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CHAPTER XXVII.


MR. FELIX STILLWELL'S MOVE.


I was thoroughly astounded at being confronted by my uncle Felix in Boston. I was under the impression that he was at his place in New York City, and for a moment I did not know what to do.

"Yes, sir, young man, don't you dare to break away, or the first policeman shall have you," he repeated, as he tightened his grasp.

"Let go of my collar!" was all I replied.

"Not a bit of it."

"Yes, you will."

And with a twist I pulled myself loose.

"Police!" he called loudly.

"Keep quiet," said I, "I'm not going to run away."

"Oh-ho! So you've had enough of it," he exclaimed in derision.

" Never mind what I've had. I am not going to run away, that's all."

"Seems to me you are getting mighty independent," he sneered.

"I have a right to be."

He looked at me sharply.

"What do you mean by that?"

"That is my affair."

"Why, you young rascal, I——"

"Hold up, Mr. Stillwell, I'm no rascal."

"Yes, you are! What have you done with that six thousand dollars you took from the safe?"

"I never took six thousand dollars from the safe, and you know it," I returned, with spirit.

As I spoke I noticed my uncle closely, and saw that he turned slightly pale.

"You took that money, Luke. What's the use of denying it longer?"

"You cannot prove it, Mr. Stillwell. I might as well say you took it."

"Why—why—you—you——" he stammered.

"Are you sure the safe contained six thousand dollars," I went on.

"Of course I am! Didn't Mr. Grinder give me the money only the afternoon before?"

"And you are sure you placed it in the safe?"

"See here, boy; one would suppose I was the one who had committed the crime."

"And why not you as much as me?" I asked, as coolly as I could.

"Do you mean that I didn't place the money in the safe?" he demanded.

"That's just what I do mean."

"You young rascal——"

"Hold up, Uncle Felix, I——"

"I'm not your uncle any more! I disown you."

"I am willing to be disowned. You have not treated me rightly for years; in fact, ever since my father and mother died."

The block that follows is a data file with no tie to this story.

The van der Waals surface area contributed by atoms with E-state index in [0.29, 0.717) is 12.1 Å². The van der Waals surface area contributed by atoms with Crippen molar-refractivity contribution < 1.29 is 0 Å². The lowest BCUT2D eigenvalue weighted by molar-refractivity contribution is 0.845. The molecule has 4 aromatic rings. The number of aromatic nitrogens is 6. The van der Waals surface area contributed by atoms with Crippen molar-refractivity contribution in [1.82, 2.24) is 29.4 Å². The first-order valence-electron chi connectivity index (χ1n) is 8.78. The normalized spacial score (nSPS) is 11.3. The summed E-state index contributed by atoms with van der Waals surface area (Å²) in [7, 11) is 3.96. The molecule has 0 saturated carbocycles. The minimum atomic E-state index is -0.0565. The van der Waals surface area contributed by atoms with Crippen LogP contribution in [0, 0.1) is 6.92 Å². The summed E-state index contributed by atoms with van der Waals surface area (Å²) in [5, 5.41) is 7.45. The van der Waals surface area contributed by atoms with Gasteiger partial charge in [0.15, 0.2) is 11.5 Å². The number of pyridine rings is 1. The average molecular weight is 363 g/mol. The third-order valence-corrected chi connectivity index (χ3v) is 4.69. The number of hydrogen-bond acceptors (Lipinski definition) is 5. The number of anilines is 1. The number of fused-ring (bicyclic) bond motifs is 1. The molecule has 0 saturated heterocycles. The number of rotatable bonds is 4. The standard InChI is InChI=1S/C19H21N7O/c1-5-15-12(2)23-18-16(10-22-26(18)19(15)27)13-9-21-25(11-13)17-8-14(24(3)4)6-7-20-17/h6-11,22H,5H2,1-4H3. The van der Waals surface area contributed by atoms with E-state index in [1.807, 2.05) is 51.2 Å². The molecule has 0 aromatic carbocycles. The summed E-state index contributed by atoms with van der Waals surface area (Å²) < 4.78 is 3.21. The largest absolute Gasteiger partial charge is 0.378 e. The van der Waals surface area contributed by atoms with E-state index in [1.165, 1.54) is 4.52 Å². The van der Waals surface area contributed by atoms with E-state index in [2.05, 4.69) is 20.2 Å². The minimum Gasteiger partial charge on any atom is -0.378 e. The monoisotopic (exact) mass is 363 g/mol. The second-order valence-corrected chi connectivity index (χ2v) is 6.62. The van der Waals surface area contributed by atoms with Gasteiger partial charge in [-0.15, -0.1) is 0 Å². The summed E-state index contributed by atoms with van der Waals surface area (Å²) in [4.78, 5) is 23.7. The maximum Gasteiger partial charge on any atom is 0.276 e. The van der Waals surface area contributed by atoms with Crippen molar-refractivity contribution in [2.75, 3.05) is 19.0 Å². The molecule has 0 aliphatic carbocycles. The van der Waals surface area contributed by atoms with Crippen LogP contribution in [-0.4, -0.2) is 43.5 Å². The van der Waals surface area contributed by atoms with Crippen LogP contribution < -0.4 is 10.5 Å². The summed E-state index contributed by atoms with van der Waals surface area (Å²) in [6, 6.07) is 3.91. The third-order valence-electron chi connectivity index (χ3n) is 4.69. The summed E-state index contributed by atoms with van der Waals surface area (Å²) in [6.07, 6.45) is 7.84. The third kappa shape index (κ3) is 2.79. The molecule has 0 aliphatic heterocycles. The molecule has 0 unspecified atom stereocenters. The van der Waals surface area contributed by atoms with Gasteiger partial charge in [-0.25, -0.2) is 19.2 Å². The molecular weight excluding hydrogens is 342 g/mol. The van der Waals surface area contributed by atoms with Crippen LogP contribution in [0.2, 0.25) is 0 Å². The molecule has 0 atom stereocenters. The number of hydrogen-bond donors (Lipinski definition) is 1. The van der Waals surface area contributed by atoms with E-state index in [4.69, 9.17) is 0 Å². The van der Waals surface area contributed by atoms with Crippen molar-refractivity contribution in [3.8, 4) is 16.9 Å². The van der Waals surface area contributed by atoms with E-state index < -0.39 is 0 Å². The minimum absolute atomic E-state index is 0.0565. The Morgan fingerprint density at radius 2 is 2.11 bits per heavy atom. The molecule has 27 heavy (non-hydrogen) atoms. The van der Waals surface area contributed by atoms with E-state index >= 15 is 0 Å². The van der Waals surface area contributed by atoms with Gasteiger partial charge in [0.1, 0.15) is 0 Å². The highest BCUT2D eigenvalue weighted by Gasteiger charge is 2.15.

"I've done more for you than you deserved."

"You let me work like a slave for next to nothing. Now, if you think you are going to send me to prison on such a charge as this you are entirely mistaken."

"You come along with me, and you'll soon see."

"I am willing to come along; but you will get the worst of it, mark my words!"

After this we walked along in silence for a few feet. Now that he had me he was evidently at a loss what to do next.

"What brought you to Boston?" I asked, just to see what he would say.

"None of your business!"

"Oh; all right. I wondered how you knew I was here."

"You can keep on wondering."

I supposed I could. My words had evidently completely upset Mr. Stillwell.

"Are you ready to go to New York with me?" he asked suddenly.

I thought a moment. What of the examination in the morning?

"I will if you will let me go to the hotel first," was my reply.

"Been putting up at a hotel, have you? Nice way to live on other people's money!"

"Will you let me go?"

"Yes, but not for long."

"Are you going back to-night?"

"Certainly."

This was somewhat of a surprise to me. I had thought that he intended to wait until the arrival of Captain Hannock with the news of the loss of the Spitfire.

But his next words solved the problem.

"I shall not be satisfied until I have put you under proper care. You are a dangerous boy to have around."

Now it was perfectly clear. He intended to take me to New York, have me locked up, and then return by the next train to Boston. But for once Mr. Stillwell had missed his calculations.

"What hotel are you stopping at?"

"Ridgerow House."

"Humph! mighty fine place for you, it strikes me!"

"It is fine."

Seeing that he could make nothing out of me, he relapsed into silence.

It was not long before we reached the Ridgerow House.

"Is Mr. Ranson in?" I asked of the clerk.

"Yes, sir."

"Will you please send word that I would like to see him in the parlor at once?"

"Yes, sir."

Mr. Stillwell started on hearing the name.

"Whom did you ask for?" he inquired.

I told him.

"Oscar Ranson?"

"Yes, sir."

"What do you want of him?"

"That is my affair."

Mr. Stillwell was much disturbed. He walked up and down impatiently.

"Thought you said you were stopping at this hotel," he demanded.

"So I did."

"This doesn't look like it."

"I occupy a room with Mr. Ranson."

"Where did you meet him?"

"Excuse me, but that is my business."

At this reply my uncle was very angry. He wanted to let loose a flood of bad temper, but did not dare to do so in that public place.